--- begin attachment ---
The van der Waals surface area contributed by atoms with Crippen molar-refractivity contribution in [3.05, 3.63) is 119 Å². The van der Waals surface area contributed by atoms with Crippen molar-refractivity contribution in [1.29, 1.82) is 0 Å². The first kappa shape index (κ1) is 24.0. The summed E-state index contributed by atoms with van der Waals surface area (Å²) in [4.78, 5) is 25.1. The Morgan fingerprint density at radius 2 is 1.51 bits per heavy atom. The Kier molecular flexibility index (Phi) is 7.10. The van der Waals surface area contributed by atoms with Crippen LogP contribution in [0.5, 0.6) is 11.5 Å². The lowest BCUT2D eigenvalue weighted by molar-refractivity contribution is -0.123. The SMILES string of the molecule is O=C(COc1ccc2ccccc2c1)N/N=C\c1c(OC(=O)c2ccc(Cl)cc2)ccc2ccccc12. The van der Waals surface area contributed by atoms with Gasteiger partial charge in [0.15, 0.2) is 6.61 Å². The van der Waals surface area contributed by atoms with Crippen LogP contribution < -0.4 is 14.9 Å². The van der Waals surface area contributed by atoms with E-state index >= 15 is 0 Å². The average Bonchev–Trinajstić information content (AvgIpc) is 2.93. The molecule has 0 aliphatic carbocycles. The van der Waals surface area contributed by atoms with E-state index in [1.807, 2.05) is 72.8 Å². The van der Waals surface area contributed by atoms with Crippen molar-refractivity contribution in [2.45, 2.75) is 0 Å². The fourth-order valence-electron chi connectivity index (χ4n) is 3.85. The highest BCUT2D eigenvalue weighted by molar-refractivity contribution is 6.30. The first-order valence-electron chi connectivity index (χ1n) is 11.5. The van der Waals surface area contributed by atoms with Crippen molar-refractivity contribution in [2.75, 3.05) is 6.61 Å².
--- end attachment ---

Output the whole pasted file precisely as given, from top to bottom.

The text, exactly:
The van der Waals surface area contributed by atoms with Crippen molar-refractivity contribution in [3.05, 3.63) is 119 Å². The van der Waals surface area contributed by atoms with Crippen molar-refractivity contribution in [1.29, 1.82) is 0 Å². The first kappa shape index (κ1) is 24.0. The summed E-state index contributed by atoms with van der Waals surface area (Å²) in [4.78, 5) is 25.1. The Morgan fingerprint density at radius 2 is 1.51 bits per heavy atom. The Kier molecular flexibility index (Phi) is 7.10. The van der Waals surface area contributed by atoms with Crippen LogP contribution in [0.5, 0.6) is 11.5 Å². The lowest BCUT2D eigenvalue weighted by molar-refractivity contribution is -0.123. The SMILES string of the molecule is O=C(COc1ccc2ccccc2c1)N/N=C\c1c(OC(=O)c2ccc(Cl)cc2)ccc2ccccc12. The van der Waals surface area contributed by atoms with Gasteiger partial charge in [0.15, 0.2) is 6.61 Å². The van der Waals surface area contributed by atoms with Crippen LogP contribution < -0.4 is 14.9 Å². The van der Waals surface area contributed by atoms with E-state index >= 15 is 0 Å². The average Bonchev–Trinajstić information content (AvgIpc) is 2.93. The molecule has 0 aliphatic carbocycles. The van der Waals surface area contributed by atoms with E-state index in [1.807, 2.05) is 72.8 Å². The van der Waals surface area contributed by atoms with Crippen molar-refractivity contribution in [2.45, 2.75) is 0 Å². The fourth-order valence-electron chi connectivity index (χ4n) is 3.85. The highest BCUT2D eigenvalue weighted by molar-refractivity contribution is 6.30. The first-order valence-electron chi connectivity index (χ1n) is 11.5. The van der Waals surface area contributed by atoms with Crippen molar-refractivity contribution in [2.75, 3.05) is 6.61 Å².